That having been said, there is a major flaw in Prof. Mohammed’s arguments. He constantly refers the anti-Jewish verses in the Qur’an to a  Jewish source. This is an established tactic used by antisemites. The Protocols of the Elders of Zion were written by a Christian, Matthieu Golovinski, in French, but attributed to Jews. As Prof. Mohammed is clearly not an antisemite, it would be prudent for him to desist from this kind of reasoning.  According to sacralized Muslim tradition, the Qur’an is a complete text, standing alone, revealed in its entirety to Muhammad by Allah within a period of two decades. And this is how Muslims read it. The critiques in the Bible formulated by some Hebrew prophets refer to specific situations and behaviors- they do not represent condemnation for eternity to hell of any whole people. There are many benedictions, and expressions of love, compassion and praise for Israel, its neighbors, and all human beings. These Biblical motifs are incorporated into the concept of the Righteous Among the Nations- an ancient, but continuous Jewish tradition alive today. For example, courageous non-Jews who saved Jewish lives during the Holocaust receive formal recognition as Righteous Among the Nations by Yad Vashem, the Holocoaust museum and repository in Jerusalem, as mandated by the law of the State of Israel.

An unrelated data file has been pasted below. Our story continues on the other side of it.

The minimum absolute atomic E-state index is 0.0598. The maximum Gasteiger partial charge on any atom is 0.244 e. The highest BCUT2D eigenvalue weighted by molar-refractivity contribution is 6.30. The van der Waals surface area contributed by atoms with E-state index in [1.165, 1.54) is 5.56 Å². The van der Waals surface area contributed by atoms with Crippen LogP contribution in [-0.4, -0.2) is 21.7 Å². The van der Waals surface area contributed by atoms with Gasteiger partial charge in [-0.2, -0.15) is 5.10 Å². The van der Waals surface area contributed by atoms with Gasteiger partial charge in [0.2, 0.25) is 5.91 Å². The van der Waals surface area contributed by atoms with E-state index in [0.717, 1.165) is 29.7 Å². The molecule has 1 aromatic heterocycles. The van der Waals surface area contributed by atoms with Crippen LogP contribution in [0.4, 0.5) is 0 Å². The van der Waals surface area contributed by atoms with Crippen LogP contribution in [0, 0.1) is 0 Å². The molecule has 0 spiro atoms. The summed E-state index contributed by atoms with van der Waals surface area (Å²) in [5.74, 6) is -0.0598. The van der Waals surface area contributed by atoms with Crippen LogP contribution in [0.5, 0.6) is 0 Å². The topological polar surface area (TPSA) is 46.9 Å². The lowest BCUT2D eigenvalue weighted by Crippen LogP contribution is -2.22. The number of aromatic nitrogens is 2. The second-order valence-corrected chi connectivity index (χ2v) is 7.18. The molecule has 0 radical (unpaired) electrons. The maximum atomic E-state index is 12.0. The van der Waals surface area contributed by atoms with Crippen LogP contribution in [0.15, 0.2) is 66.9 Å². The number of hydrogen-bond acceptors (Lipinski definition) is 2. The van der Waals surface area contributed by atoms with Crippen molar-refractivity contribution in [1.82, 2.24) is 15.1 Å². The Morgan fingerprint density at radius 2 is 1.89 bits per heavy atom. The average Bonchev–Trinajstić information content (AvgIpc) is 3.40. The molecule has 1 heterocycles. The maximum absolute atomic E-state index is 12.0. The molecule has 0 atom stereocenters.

If the criticisms of the Jews were the same in the Bible and the Qur’an, Jews in Muslim lands would never have suffered persecution, often slavery, deportation, land expropriation,  and massacres, resulting from the permanent, uniquely Islamic institutions of jihad and dhimmitude. Nor would they have had to wear on their clothes the image of an ape. Specifically, the 9th century Tunisian Qadi, Ahmed b. Talib compelled the dhimmi Jews to wear upon their shoulder a patch of white cloth (riqa') that bore the image of an ape, [the Christians were required to wear the image of a pig], and to nail onto their doors a board bearing the sign of a monkey. Apes are mentioned in Judaic texts, but zoomorphic signs were never imposed in the Jewish kingdoms, as was done for Jews and Christians in Islamic lands. Hence the actual implementation of such discriminatory zoomorphic badges is particular to Islam, and the reasons for this must be examined independently, and honestly, without any reference to Judaism.